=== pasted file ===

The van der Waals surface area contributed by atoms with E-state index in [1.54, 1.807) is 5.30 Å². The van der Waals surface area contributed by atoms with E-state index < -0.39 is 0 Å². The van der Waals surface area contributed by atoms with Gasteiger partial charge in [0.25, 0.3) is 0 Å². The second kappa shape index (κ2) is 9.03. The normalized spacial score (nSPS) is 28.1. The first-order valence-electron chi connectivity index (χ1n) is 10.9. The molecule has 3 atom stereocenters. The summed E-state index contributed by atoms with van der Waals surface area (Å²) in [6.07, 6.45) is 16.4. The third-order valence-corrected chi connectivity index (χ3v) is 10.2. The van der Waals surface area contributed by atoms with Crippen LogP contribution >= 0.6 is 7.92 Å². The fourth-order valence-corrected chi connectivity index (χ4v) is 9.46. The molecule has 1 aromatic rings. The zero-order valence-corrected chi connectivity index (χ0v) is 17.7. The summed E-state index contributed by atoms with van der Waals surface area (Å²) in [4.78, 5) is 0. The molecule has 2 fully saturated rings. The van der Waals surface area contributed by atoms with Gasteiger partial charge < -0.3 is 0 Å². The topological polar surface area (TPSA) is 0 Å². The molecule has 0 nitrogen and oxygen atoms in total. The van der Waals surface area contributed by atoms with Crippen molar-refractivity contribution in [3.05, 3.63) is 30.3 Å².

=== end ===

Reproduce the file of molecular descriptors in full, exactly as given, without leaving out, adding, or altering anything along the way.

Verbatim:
The van der Waals surface area contributed by atoms with E-state index in [1.54, 1.807) is 5.30 Å². The van der Waals surface area contributed by atoms with E-state index < -0.39 is 0 Å². The van der Waals surface area contributed by atoms with Gasteiger partial charge in [0.25, 0.3) is 0 Å². The second kappa shape index (κ2) is 9.03. The normalized spacial score (nSPS) is 28.1. The first-order valence-electron chi connectivity index (χ1n) is 10.9. The molecule has 3 atom stereocenters. The summed E-state index contributed by atoms with van der Waals surface area (Å²) in [6.07, 6.45) is 16.4. The third-order valence-corrected chi connectivity index (χ3v) is 10.2. The van der Waals surface area contributed by atoms with Crippen LogP contribution >= 0.6 is 7.92 Å². The fourth-order valence-corrected chi connectivity index (χ4v) is 9.46. The molecule has 1 aromatic rings. The zero-order valence-corrected chi connectivity index (χ0v) is 17.7. The summed E-state index contributed by atoms with van der Waals surface area (Å²) in [4.78, 5) is 0. The molecule has 2 fully saturated rings. The van der Waals surface area contributed by atoms with Gasteiger partial charge < -0.3 is 0 Å². The topological polar surface area (TPSA) is 0 Å². The molecule has 0 nitrogen and oxygen atoms in total. The van der Waals surface area contributed by atoms with Crippen molar-refractivity contribution in [3.05, 3.63) is 30.3 Å².